A Comparison of Production Costs, And Stand Impacts Among Four Yarding Methods
- Bustos-Letelier, Oscar
University of Maine Graduate School
An empirical time study was conducted to compare productivity and cost (stump to truck), effects on the residual trees and on the soil of four yarding methods - a forwarder following an in woods processor, and a farm tractor, bulldozer, and rubber tired cable skidder following manual felling - in a group selection harvest of a mixed hardwood stand in Maine. A sensitivity analysis was applied to study differences between yarding machines cost in two different scenarios, one for old machines and other for new machines, Results indicated that the total machine cost and yarding cost was lowest for the forwarder methods ($2.52/m cubed) and the highest for the skidder method ($5.21/m cubed). In the case of new machines, the yarding cost per unit was lowest for the forwarder method ($5.67 m cubed) and highest for the skidder method (14.80 m cubed).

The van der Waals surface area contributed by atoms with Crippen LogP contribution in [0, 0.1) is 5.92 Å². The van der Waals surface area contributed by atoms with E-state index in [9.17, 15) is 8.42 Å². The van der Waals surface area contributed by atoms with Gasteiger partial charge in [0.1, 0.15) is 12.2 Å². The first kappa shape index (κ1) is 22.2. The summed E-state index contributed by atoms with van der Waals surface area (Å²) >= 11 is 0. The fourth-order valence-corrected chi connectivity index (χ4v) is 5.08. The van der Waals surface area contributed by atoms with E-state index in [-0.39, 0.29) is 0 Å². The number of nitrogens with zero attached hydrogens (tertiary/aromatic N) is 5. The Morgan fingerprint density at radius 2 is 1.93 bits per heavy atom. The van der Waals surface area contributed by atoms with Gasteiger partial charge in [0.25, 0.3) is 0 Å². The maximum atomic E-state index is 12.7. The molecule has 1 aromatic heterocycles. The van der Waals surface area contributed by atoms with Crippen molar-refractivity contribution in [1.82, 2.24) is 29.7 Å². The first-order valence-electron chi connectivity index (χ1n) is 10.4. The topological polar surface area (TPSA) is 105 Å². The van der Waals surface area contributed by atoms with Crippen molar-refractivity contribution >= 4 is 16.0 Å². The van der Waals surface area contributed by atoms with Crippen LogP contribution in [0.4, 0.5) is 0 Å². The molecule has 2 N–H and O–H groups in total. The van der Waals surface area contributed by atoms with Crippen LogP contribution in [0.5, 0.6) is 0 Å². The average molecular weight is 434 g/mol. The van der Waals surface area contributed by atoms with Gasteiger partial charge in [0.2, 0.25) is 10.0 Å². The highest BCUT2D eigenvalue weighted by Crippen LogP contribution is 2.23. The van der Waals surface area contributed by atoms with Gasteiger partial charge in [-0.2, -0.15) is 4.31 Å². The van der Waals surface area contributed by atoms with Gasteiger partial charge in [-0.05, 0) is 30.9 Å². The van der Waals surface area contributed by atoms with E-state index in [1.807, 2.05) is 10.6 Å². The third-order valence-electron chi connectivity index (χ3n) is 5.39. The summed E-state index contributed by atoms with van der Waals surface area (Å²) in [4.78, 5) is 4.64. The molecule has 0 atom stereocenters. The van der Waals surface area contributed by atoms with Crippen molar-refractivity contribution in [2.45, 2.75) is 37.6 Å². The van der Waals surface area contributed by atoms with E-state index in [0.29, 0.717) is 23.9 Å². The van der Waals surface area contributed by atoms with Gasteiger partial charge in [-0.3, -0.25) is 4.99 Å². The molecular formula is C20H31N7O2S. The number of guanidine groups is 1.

The farm tractor, bulldozer, and skidder methods were associated with greater numbers of damaged trees per meter of yarding trail length. The skidder methods were associated with greater numbers of damaged trees with bole damage, while forwarder caused the lowest. The tractor method resulted in the most root damage and the forwarder resulted in the largest trail width. In addition, the bulldozer method resulted in the largest number of damaged boles per 100 m squared of near trail space, while the forwarder method was associated with smallest number of damaged boles per 100 m squared.
The bulldozer and forwarder systems were associated with the highest and lowest soil bulk density measured in machine tracks, in trail centerlines, and harvested group selection units vs.adjacent untrafficked areas, respectively.
While, Overall, the forwarder was considerably more productive, caused only slightly more residual stand damage, less soil compaction, and was less expensive on a cost per cubic meter basis. However, it's larger size, wider turning radius, and high capital investment, especially when coupled with an in-woods processor, and moving costs suggest caution when considering a forwarder, especially for the harvest of relatively small nonindustrial private forests characteristic of much of the region.
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